The Gospel According to John

The Gospel According to John

The Gospel of John is generally considered the most distinct of the four Gospels and grouped separately from the three “Synoptics” of Matthew, Mark, and Luke. In typical traditional order, John is placed fourth after the three Synoptic Gospels. This is not proof that John was written last, but could instead reflect the distinction of that particular Gospel.

The Gospel of John was written by one familiar with Aramaic, but also fluent in Koine Greek - the international language of the day. The audience of this Gospel is universal. The perspective is accessible to all readers, rather than tailored to a particular cultural background like the other three Gospels.

It is clear from the internal evidence of John’s Gospel that the author was very familiar with 1st century AD Judaea and Jerusalem - a description fitting of Apostle John who lived there prior to moving to Ephesus. Although the Gospel of John only cryptically mentions “the disciple whom Jesus loved” as the writer, we see other markers related to the identity of John within the text.

Some recent critical scholarship rejects the authorship of John and suggests a community of writers instead. However, this revisionist position disagrees with the ancient evidence, such as church fathers in the 2nd century AD attributing the Gospel to the Apostle John, or manuscripts of the Gospel from the late 2nd century AD which are entitled “The Gospel according to John.” Finally, the composition style of this Gospel is closely related to the three Epistles of John and the book of Revelation, which is attributed to John in the text itself. Therefore, all five of these accounts are typically assigned to the same author - the Apostle John, son of Zebedee.

According to the church father Irenaeus, John lived into the reign of Emperor Trajan beginning in 98 AD. According to other historical accounts, John was the only Apostle who was not martyred for his faith. Instead, he died in exile of old age.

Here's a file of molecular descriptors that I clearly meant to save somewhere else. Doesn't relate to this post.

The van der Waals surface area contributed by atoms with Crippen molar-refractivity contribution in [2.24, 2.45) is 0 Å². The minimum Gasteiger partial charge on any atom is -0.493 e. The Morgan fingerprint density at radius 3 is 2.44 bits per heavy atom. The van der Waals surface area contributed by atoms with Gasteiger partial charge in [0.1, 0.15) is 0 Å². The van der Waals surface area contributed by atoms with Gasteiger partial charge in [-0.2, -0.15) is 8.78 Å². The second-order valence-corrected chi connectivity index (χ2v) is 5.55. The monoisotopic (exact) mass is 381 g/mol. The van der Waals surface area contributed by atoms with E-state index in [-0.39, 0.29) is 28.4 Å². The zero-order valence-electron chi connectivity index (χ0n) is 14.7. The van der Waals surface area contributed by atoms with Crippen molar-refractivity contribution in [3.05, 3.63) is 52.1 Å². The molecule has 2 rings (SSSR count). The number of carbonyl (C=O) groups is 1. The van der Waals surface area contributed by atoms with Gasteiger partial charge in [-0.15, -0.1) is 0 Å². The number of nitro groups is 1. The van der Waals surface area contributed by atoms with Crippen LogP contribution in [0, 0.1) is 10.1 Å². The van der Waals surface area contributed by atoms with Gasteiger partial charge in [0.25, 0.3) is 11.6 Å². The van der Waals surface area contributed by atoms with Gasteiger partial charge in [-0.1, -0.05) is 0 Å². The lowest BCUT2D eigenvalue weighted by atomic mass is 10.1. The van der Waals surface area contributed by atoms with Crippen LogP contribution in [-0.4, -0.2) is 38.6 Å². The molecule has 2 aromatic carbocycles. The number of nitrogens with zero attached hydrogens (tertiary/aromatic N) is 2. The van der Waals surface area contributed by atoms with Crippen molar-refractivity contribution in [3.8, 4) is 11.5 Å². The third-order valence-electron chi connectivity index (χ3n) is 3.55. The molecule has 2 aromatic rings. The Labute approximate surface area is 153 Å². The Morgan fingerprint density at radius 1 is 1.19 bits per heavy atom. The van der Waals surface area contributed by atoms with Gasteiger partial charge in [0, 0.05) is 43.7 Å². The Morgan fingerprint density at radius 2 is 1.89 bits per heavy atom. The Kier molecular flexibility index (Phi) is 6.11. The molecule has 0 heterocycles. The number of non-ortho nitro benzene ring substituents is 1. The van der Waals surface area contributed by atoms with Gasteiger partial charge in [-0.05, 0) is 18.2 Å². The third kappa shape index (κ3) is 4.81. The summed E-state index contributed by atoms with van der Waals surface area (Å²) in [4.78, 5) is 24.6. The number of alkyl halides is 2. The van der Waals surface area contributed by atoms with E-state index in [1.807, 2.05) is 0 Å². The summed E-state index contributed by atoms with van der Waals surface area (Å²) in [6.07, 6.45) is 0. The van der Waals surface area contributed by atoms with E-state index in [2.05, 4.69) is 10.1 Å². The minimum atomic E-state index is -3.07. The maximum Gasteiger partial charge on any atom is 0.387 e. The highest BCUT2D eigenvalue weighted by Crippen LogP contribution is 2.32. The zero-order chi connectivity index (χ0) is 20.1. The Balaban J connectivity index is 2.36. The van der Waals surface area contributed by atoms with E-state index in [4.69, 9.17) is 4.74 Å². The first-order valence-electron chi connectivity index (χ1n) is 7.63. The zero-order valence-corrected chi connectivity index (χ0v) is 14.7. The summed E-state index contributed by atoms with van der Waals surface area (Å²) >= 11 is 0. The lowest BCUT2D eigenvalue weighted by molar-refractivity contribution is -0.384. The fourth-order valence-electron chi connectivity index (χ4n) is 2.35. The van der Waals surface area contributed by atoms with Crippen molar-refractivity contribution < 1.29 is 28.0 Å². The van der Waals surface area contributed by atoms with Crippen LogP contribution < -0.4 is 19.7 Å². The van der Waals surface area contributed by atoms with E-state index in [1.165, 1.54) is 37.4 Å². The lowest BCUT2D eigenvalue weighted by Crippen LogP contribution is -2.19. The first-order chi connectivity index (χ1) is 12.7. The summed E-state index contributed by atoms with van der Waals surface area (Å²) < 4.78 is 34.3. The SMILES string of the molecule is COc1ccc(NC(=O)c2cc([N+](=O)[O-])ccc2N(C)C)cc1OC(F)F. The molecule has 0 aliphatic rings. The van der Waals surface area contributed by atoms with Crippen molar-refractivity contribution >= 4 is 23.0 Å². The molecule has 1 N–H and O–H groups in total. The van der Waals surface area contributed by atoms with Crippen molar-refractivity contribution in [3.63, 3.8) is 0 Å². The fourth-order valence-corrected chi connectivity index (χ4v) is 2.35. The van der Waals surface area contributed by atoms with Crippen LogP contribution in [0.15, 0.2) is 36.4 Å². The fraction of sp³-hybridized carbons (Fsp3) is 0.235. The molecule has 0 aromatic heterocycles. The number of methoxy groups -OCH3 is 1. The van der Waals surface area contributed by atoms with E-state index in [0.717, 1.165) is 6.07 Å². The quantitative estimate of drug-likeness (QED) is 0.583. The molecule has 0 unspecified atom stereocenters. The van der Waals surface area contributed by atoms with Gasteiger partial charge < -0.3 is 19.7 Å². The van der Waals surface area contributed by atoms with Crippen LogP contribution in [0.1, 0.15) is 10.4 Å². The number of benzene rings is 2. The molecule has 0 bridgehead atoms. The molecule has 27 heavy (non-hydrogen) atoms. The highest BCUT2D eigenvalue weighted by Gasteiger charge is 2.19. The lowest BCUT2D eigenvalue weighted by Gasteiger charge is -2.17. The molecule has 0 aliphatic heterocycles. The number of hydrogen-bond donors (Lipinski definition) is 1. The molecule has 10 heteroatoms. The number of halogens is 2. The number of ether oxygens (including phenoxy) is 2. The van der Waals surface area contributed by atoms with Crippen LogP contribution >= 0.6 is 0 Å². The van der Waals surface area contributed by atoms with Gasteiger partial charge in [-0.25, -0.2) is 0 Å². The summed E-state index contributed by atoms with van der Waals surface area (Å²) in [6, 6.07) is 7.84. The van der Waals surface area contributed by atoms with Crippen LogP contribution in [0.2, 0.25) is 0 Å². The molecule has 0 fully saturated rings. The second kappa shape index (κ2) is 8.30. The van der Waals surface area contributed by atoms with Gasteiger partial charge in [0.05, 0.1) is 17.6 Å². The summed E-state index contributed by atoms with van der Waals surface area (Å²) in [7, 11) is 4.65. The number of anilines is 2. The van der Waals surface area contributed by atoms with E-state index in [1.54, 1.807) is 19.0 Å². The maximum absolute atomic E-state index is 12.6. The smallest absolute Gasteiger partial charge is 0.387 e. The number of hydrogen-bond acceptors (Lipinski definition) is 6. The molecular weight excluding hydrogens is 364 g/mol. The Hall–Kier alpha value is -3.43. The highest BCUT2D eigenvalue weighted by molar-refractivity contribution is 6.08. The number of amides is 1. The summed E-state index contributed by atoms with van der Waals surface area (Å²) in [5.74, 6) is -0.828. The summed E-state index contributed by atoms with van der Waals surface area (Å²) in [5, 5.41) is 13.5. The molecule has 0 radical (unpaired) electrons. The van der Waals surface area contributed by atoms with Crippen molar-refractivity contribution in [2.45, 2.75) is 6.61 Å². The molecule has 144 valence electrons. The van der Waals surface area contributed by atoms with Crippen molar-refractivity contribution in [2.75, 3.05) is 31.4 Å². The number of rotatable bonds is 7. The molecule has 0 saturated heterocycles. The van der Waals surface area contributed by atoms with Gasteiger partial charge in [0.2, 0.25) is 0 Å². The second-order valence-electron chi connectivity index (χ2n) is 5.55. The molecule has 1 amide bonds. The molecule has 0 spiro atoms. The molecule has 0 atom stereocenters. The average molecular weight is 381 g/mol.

The date of composition for John varies widely, from the late 30’s AD to the middle of the 2nd century AD. The text itself claims that the author was an eyewitness, and therefore, anything later than the 90’s AD would be impossible. This latest possible date is also in agreement with the lifespan of the Apostle John, who died sometime in the late 90’s AD.

Further, the John Rylands Papyrus, a very early piece of manuscript evidence, contains sections of John 18 that have been dated by various paleographers to as early as 90 AD. As this papyrus is a copy of the Gospel from Egypt, this would push back the original composition perhaps decades earlier. Like the other Gospels, John makes no mention of the significant destructions of the Temple and Jerusalem in 70 AD, or even the revolt started by the Jews against the Romans in 66 AD. Some scholars point to a passage near the end of John indicating that Peter had not yet been martyred, and thus the Gospel could have been written in 65 AD or earlier.

 

- Dave Stotts, host of Drive Thru History – “The Gospels”

Drive Thru History®:

The Gospels

"The Gospels" tells the story of Jesus from the actual locations recorded in Matthew, Mark, Luke, and John.

We travel to over 50 sites in Israel to deliver the Gospels in a fresh way, show the evidence for the truth of scripture, and encourage families to get excited about reading the Bible again.

Drive Thru History®:

The Gospels

"The Gospels" tells the story of Jesus from the actual locations recorded in Matthew, Mark, Luke, and John.

We travel to over 50 sites in Israel to deliver the Gospels in a fresh way, show the evidence for the truth of scripture, and encourage families to get excited about reading the Bible again.

READ MOre:

Copyright © 2019, ColdWater Media